Battles rage in eastern Syria, activists say
BEIRUT (AP) — Heavy fighting broke out Monday between rival jihadi groups in an oil-rich eastern Syrian province bordering Iraq, forcing many residents to flee, activists said.
The Britain-based Syrian Observatory for Human Rights said the fighting concentrated on the eastern parts of Deir el-Zour province. An activist based in the province who goes by the name of Abdul-Aziz Sheik said many tribesmen have joined the battle on the side of the Syrian al-Qaida affiliate known as the Nusra Front, which is fighting an al-Qaida breakaway group, the Islamic State of Iraq and the Levant.
The infighting comes ahead of a presidential election on June 3 that current President Bashar Assad is expected to win. The vote gives him a mandate to continue his violent crackdown on rebels in the Syrian civil war, which activists say has killed more than 150,000 people.
A German Foreign Office official said Berlin would not allow Syrians in Germany to vote in the election remotely.
“From the point of view of the government, this election is not democratically legitimized,” said the official who spoke on condition of anonymity in line with the department’s policy.
In Deir el-Zour province, no side has made major gains since last week’s capture of much of the western parts of the province by the Islamic State, according to The Observatory and Sheik.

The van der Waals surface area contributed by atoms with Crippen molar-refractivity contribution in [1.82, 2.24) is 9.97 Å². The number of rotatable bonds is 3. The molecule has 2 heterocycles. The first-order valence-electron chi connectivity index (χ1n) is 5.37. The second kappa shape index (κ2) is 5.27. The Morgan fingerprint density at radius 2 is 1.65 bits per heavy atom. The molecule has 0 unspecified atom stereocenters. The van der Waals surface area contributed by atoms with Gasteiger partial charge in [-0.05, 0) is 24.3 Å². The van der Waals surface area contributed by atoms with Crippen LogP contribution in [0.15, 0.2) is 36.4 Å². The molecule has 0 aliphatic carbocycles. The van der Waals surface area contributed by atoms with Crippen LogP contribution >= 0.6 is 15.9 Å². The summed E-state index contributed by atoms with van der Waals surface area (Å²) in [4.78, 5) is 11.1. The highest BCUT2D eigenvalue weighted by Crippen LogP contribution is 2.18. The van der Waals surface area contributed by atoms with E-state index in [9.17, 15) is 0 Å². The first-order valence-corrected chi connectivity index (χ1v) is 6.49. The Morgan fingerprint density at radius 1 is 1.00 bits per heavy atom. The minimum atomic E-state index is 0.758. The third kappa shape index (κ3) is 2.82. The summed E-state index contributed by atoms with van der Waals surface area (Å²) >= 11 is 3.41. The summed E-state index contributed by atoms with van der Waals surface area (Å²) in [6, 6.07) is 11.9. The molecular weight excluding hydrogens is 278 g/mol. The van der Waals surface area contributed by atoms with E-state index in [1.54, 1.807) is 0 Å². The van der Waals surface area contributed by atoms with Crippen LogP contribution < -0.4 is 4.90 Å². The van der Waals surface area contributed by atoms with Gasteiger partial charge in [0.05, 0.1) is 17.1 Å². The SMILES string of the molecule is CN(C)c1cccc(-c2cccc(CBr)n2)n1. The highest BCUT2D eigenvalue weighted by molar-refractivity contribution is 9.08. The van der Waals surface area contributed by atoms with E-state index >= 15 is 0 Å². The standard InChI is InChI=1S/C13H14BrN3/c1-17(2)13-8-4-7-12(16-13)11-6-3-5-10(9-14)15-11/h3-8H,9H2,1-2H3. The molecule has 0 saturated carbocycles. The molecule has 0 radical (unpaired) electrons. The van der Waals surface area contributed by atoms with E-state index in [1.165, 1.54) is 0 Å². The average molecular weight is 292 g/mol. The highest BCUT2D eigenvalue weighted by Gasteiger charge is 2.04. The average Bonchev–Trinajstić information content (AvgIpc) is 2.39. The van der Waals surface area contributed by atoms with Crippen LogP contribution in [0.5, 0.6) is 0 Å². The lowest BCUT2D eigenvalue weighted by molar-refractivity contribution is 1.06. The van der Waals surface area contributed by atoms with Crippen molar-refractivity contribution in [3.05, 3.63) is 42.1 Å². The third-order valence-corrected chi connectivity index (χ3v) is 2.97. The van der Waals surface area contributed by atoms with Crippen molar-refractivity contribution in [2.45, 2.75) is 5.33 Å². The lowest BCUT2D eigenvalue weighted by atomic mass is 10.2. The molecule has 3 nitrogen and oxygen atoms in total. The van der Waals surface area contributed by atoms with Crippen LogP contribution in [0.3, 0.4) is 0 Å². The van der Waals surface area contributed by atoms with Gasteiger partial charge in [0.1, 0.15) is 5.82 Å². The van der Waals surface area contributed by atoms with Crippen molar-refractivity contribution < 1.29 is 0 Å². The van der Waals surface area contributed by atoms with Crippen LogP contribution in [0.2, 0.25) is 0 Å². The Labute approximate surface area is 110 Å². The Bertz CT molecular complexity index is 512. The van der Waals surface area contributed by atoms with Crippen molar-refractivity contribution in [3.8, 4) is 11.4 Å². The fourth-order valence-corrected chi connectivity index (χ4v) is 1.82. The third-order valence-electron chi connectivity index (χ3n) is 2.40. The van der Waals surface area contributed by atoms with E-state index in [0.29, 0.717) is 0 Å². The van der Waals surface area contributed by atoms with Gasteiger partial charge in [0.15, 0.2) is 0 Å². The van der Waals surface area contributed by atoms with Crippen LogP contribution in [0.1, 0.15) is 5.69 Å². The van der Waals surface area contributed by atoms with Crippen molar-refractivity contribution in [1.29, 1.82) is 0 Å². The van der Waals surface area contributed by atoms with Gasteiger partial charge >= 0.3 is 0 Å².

Sheik said that last week, powerful tribal leaders called on both sides to agree on a truce that would begin Saturday. The Nusra Front agreed while the Islamic State gave no answer, making many tribes turn against them, Sheik said via Skype.
“People are fleeing in boats from the eastern side to the west of the river,” he said referring to the Euphrates River.
The Islamic State has been clashing with the Nusra Front, their former allies, for nearly two weeks in Deir el-Zour. The fighting has killed more than 230 people and displaced 100,000 according to The Observatory.
On Sunday, the Islamic State’s official spokesman strongly criticized its parent organization’s head, Ayman al-Zawahri, for siding with the Nusra Front.
In an audio message posted on militant websites, Abu Mohammed al-Adnani, accused al-Zawahri of being responsible “for shedding Muslim blood” and urged him to step down for the election of another leader. The tone and level of criticism against al-Zawahri by a fellow jihadi were rare.
The crisis between the two jihadi groups escalated after al-Zawahri recognized the Nusra Front as al-Qaida’s official branch in Syria and urged the Islamic State’s leader, Abu Bakr al-Baghdadi, to withdraw his men from there. He also ordered the establishment of an independent Islamic court to settle the issue, a move rejected by al-Baghdadi.
Al-Adnani considered the decision by al-Zawahri a “fatal mistake” that led to infighting between the two groups that left more than 4,000 people dead over the past months.
“We call on you to undo your fatal mistake ... because you are the one who kindled sedition, you are the one who will extinguish it,” al-Adnani told al-Zawahri.
Associated Press writer Kirsten Grieshaber contributed to this report from Berlin.